Harry Potter and the Order of the Phoenix

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As delightful as the Harry Potter books are, they've always infuriated me because all the adults are idiots. Despite the danger to Harry, the serious threat Voldemort poses to him, the irrevocable link binding Harry to Voldemort, and the remarkable capability and valor Harry has repeatedly demonstrated, all of the people charged with safeguarding him treat him as a child and go out of their way to keep him in the dark about matters which directly pertain to him.

Perhaps this very behavior is partly responsible for the books' success. In the real world, adults routinely underestimate the maturity and capability of children. Having the main character go through the same kind of treatment may make him more sympathetic to young adult readers. But I don't think so. When I was a kid, this kind of thing ticked me off just as much as it does today. When the police chief dismissed the Hardy Boys' suspicions despite their impressive track record, it always exasperated me. Kids may be inexperienced, but they're not stupid.

Seeing Dumbledore, McGonagall, the Weasleys, and the rest of the authority figures continually ignoring not only the wisdom of keeping Harry in the loop but Harry's demonstrated ability to handle it always struck me as lazy writing. The characters needed to be stupid to advance the plot. And since the plot was entertaining, I begrudgingly went along for the ride.

In Harry Potter and the Order of the Phoenix, it finally became too much to ignore. The kid almost has his brain sucked out by dementors, and still the adults don't think it might be prudent to let Harry in on what's going on? Un-freaking-believable. Literally. It just wasn't believable. Nobody's that myopic. Did it not occur to anyone that perhaps Harry would be far more diligent about studying occlumency if he knew why it was so vital? The raging stupidity of all the adult characters was just too much to bear, and I resolved that this would be the last Harry Potter book I'd read.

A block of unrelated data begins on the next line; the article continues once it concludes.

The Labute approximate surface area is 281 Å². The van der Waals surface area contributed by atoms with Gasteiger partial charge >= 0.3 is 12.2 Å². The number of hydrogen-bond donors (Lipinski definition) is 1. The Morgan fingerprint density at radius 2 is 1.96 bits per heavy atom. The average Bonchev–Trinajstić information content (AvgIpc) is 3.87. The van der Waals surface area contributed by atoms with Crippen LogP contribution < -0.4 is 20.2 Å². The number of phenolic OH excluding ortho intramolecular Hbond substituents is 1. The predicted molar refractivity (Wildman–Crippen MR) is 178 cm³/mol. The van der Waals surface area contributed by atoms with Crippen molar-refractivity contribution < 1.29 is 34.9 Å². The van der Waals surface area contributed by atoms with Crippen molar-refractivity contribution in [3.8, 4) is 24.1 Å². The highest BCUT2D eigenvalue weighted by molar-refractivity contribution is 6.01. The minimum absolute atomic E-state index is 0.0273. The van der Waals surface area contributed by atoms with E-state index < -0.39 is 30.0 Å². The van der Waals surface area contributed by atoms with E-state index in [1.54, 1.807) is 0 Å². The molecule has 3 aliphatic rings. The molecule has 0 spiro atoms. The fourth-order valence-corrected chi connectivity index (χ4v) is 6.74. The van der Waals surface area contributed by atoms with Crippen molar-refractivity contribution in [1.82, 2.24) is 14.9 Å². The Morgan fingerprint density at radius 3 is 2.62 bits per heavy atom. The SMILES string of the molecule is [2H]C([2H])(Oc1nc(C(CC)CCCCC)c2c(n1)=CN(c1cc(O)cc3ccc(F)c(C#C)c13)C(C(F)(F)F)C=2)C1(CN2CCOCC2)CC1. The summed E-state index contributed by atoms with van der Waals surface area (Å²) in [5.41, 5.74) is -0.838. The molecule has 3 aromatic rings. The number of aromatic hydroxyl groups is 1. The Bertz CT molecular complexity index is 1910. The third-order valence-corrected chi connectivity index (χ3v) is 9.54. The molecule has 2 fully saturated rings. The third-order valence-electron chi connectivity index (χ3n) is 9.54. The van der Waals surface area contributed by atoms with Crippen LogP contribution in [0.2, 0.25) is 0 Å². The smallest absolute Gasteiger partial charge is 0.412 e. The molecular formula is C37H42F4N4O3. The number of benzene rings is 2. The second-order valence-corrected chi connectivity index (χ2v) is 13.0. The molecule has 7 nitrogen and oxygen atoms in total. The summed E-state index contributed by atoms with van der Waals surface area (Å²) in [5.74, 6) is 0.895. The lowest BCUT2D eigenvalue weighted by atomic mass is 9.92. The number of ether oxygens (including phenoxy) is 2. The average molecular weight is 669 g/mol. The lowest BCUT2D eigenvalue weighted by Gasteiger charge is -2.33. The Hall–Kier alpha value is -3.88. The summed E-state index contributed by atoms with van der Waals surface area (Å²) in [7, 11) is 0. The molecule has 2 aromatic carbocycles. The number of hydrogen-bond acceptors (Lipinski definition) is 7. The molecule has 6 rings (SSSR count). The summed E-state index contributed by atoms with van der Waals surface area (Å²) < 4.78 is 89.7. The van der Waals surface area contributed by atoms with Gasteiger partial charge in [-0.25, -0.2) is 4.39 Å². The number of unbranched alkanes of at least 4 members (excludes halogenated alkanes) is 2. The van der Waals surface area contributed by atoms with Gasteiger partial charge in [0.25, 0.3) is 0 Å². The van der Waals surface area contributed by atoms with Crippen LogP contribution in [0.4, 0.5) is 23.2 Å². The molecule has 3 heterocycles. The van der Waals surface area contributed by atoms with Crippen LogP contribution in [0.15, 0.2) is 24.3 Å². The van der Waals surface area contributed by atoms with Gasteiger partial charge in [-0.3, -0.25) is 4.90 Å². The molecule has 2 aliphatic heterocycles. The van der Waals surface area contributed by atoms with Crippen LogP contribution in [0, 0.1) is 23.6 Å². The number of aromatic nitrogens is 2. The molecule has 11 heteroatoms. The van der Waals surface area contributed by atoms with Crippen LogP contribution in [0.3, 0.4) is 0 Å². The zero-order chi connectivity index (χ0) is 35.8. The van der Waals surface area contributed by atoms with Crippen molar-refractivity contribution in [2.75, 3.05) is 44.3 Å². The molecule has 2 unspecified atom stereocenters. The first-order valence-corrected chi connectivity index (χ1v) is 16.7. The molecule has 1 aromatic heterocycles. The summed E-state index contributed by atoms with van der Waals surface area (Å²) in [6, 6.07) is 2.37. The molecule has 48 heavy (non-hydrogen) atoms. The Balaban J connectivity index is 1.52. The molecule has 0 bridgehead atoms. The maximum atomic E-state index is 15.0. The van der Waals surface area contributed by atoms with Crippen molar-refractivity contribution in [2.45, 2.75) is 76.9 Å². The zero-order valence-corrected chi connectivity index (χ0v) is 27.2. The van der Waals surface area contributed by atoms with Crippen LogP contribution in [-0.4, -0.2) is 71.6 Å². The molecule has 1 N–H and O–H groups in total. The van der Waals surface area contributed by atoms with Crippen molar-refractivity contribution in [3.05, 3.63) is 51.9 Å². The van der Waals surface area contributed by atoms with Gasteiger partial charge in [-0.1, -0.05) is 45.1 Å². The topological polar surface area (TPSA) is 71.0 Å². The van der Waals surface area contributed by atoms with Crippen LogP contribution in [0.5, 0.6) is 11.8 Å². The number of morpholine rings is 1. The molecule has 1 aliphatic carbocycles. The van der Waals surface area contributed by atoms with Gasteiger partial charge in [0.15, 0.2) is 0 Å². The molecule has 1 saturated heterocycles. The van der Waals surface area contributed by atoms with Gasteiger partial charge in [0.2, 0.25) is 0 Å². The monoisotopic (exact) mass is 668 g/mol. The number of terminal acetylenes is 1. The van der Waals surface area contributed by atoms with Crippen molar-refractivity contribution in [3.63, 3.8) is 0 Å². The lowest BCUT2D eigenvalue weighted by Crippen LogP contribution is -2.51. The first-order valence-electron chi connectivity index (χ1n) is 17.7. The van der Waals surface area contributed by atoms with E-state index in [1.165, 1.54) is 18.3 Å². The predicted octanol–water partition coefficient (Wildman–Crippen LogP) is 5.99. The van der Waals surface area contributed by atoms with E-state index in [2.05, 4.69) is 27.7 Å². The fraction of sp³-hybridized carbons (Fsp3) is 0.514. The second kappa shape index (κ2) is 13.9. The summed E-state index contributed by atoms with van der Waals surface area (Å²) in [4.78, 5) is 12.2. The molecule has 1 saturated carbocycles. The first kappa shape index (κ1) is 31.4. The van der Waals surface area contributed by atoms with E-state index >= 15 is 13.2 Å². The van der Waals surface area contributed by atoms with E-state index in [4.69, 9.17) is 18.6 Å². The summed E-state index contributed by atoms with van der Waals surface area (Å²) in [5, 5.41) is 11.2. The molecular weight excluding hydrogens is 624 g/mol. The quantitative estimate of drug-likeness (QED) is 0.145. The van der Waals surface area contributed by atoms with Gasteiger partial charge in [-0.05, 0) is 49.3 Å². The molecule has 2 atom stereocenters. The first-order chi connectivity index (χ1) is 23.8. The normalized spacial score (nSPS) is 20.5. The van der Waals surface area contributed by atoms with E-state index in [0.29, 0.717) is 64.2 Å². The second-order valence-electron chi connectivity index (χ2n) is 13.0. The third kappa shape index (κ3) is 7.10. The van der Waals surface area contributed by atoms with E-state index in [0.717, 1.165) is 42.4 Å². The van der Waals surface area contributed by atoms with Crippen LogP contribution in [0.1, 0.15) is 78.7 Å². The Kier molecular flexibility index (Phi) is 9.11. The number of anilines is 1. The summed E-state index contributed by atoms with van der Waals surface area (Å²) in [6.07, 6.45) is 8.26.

And then J.K. Rowling unexpectedly came clean.

I'm not sure if she planned it this way from the beginning, or if she looked back at the past four books and realized she had some 'splaining to do-- but she finally addressed the issue head-on. The characters actually talk about why the adults-- and Dumbledore in particular-- have been such spectacular morons. And while it doesn't excuse their behavior for the past five books, it at least casts it in a new light and gives me enough confidence in Rowling to continue reading.

1 Comment

I agree to a point, although while reading "The Order.." I found myself being frustrated in equal parts by Harry, the adults, and the author. In the end it is a good book, and the revelations do go a ways towards redeeming the series. But it is also in many ways the most 'painful' to read, precisely because all the characters you love are acting so stupid so often.
Recently there was an article about how research has shown that witnessing someone make a mistake stimulates the exact same response in your brain as making a mistake yourself. I question whether subjecting myself to that on the scale of this book was really a fun thing to do.
Still, like the addict that I am, I will dutifully read the next book whenever it comes out. And, of course, visit the theater for the movie versions as well.

Brian

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